Japan vending machines to charge electric cars

Mar 07, 2011
An employee of Nissan Motor demonstrates how to plug in the electric vehicle "Leaf" at the company's showroom in Yokohama, suburban Tokyo on February 9. Ten Japanese companies have said they plan to install electric vehicle chargers at the sites of beverage vending machines across Japan in a cost-cutting tie-up.

Ten Japanese companies said Monday they plan to install electric vehicle chargers at the sites of beverage vending machines across Japan in a cost-cutting tie-up.

The consortium includes Forking Co., a major operator, and Panasonic Electric Works which will develop and produce electric vehicle chargers with rivals.

Forking has business ties with companies which own a combined 1.2 million vending machines across Japan, or about a half of the national total, company official Reiko Kobayashi said.

The firms plan to install some 10,000 electric vehicle chargers at the sites of the vending machines in the first year of the project, which is due to start at the end of March, she added.

Charging machines "will be installed where beverage vending machines already exist or together with new ones. There are various options," she said.

SoftBank Telecom and SoftBank Mobile are due to provide telecom services to connect the charging systems, the group said in a press release.

such as Nissan, which launched its all-electric Leaf last year, are gambling that with zero tailpipe emissions will catch on and, some time in the future, start to drive traditional gas-guzzlers off the road.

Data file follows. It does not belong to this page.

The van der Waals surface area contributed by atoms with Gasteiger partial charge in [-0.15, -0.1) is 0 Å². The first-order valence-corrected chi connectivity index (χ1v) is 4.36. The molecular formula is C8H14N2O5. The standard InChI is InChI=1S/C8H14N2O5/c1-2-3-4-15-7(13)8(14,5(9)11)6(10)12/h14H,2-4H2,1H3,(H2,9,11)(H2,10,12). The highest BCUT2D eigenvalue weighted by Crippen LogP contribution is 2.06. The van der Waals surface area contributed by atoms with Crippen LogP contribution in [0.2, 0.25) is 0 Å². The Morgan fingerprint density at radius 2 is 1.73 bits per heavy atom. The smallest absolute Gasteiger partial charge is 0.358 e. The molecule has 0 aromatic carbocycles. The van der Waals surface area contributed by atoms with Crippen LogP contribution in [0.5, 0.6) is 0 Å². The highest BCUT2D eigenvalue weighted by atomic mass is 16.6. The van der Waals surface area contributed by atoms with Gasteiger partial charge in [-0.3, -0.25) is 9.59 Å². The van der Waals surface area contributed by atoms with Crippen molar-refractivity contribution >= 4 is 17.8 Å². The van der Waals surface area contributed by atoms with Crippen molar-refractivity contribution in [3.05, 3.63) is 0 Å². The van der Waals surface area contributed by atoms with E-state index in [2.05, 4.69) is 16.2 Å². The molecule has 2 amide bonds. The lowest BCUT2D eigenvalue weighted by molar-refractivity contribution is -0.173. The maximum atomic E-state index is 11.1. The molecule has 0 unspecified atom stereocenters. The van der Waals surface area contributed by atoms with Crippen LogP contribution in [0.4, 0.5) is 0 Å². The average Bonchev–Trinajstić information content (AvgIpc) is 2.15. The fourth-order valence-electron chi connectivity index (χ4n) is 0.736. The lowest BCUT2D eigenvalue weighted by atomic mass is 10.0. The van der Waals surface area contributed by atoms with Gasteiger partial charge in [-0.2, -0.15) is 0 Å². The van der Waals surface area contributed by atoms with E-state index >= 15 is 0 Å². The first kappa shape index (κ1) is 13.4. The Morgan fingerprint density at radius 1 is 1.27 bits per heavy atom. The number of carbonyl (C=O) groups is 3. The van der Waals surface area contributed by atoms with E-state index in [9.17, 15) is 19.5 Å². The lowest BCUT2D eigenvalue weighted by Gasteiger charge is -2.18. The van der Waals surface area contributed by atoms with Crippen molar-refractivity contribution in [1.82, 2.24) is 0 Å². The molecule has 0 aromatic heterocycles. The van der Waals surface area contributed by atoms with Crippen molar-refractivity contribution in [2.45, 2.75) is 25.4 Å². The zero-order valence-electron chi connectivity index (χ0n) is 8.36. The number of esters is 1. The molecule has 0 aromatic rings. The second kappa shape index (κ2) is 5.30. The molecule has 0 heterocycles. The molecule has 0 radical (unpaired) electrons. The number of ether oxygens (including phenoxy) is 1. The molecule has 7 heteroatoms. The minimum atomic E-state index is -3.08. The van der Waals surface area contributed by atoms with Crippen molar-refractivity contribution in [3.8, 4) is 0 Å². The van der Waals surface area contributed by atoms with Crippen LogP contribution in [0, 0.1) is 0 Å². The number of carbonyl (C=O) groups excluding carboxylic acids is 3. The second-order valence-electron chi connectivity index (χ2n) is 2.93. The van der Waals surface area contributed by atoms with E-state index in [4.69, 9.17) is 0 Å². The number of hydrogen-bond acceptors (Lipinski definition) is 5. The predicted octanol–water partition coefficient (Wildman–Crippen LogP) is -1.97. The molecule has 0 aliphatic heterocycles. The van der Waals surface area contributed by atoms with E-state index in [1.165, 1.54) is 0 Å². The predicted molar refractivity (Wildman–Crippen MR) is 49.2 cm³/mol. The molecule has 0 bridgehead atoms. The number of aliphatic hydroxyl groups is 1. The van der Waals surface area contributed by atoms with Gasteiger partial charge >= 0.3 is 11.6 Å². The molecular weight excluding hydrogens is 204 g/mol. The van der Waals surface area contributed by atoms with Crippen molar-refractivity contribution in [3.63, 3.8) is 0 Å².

But many consider the lack of a charging network as the key obstacle to the proliferation of , prompting consumer concerns such as "range-anxiety", or the fear that their cars will run out of juice between charging points.

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Eoprime
not rated yet Mar 07, 2011
This is a great idea. No need for bulky 'gas'stations. In a City where the next vending maschin is around every corner this is an optimal concept. Now I want vending maschines around every corner in vienna to install charging stations.
Royale
not rated yet Mar 07, 2011
Too bad an idea like this couldn't work in the US. We'd need at least 100 miles of guaranteed range for commute. (Kinda lowballing that probably).
ODesign
not rated yet Mar 07, 2011
Excellent. They can pioneer the technology, work out the bugs, make an efficient system, and deal with all the first and second generation obsolete issues as well as the betamax vs VHS type conflicts.

THEN we can implement it in the US with out all the mistakes and missteps that would drive up costs of development and deployment. Japan is an ideal test case for development because replacing all the charging stations or having a fleet of obsolete electric cars after the first generation will cost less there since it's a smaller number of cars there.

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